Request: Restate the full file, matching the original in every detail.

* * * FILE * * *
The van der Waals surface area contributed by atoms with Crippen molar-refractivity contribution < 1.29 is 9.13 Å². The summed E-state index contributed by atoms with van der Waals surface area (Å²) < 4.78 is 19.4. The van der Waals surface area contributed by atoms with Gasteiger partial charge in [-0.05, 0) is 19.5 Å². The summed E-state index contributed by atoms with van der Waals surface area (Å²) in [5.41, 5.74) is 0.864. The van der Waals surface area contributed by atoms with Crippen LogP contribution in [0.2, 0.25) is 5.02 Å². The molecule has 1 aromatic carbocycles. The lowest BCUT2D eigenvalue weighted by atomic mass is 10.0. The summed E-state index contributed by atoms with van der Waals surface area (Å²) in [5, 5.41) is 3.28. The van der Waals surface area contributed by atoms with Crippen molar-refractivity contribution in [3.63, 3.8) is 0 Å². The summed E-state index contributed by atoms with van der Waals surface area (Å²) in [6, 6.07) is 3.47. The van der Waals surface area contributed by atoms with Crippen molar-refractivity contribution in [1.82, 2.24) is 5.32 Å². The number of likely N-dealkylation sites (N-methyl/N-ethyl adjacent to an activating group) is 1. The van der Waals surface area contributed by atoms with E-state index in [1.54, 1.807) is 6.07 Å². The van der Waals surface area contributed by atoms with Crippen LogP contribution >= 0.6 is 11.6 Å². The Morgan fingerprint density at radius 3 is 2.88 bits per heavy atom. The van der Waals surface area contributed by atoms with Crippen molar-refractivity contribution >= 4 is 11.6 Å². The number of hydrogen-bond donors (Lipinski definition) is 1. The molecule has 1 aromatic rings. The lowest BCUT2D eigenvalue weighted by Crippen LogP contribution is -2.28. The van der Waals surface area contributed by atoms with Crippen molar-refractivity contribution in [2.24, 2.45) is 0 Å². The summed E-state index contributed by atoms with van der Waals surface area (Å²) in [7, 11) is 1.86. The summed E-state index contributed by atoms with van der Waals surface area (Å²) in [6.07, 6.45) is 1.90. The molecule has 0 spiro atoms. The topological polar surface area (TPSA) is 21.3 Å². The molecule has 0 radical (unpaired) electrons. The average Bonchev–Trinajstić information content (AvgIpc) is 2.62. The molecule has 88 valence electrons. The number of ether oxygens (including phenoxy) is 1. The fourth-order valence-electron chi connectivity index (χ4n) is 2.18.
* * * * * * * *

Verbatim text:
The van der Waals surface area contributed by atoms with Crippen molar-refractivity contribution < 1.29 is 9.13 Å². The summed E-state index contributed by atoms with van der Waals surface area (Å²) < 4.78 is 19.4. The van der Waals surface area contributed by atoms with Gasteiger partial charge in [-0.05, 0) is 19.5 Å². The summed E-state index contributed by atoms with van der Waals surface area (Å²) in [5.41, 5.74) is 0.864. The van der Waals surface area contributed by atoms with Crippen LogP contribution in [0.2, 0.25) is 5.02 Å². The molecule has 1 aromatic carbocycles. The lowest BCUT2D eigenvalue weighted by atomic mass is 10.0. The summed E-state index contributed by atoms with van der Waals surface area (Å²) in [5, 5.41) is 3.28. The van der Waals surface area contributed by atoms with Crippen molar-refractivity contribution in [3.63, 3.8) is 0 Å². The summed E-state index contributed by atoms with van der Waals surface area (Å²) in [6, 6.07) is 3.47. The van der Waals surface area contributed by atoms with Crippen molar-refractivity contribution in [1.82, 2.24) is 5.32 Å². The number of likely N-dealkylation sites (N-methyl/N-ethyl adjacent to an activating group) is 1. The van der Waals surface area contributed by atoms with E-state index in [1.54, 1.807) is 6.07 Å². The van der Waals surface area contributed by atoms with Crippen LogP contribution >= 0.6 is 11.6 Å². The Morgan fingerprint density at radius 3 is 2.88 bits per heavy atom. The van der Waals surface area contributed by atoms with Crippen molar-refractivity contribution >= 4 is 11.6 Å². The number of hydrogen-bond donors (Lipinski definition) is 1. The molecule has 1 aromatic rings. The lowest BCUT2D eigenvalue weighted by Crippen LogP contribution is -2.28. The van der Waals surface area contributed by atoms with Crippen molar-refractivity contribution in [2.24, 2.45) is 0 Å². The summed E-state index contributed by atoms with van der Waals surface area (Å²) in [7, 11) is 1.86. The summed E-state index contributed by atoms with van der Waals surface area (Å²) in [6.07, 6.45) is 1.90. The molecule has 0 spiro atoms. The topological polar surface area (TPSA) is 21.3 Å². The molecule has 0 radical (unpaired) electrons. The average Bonchev–Trinajstić information content (AvgIpc) is 2.62. The molecule has 88 valence electrons. The number of ether oxygens (including phenoxy) is 1. The fourth-order valence-electron chi connectivity index (χ4n) is 2.18.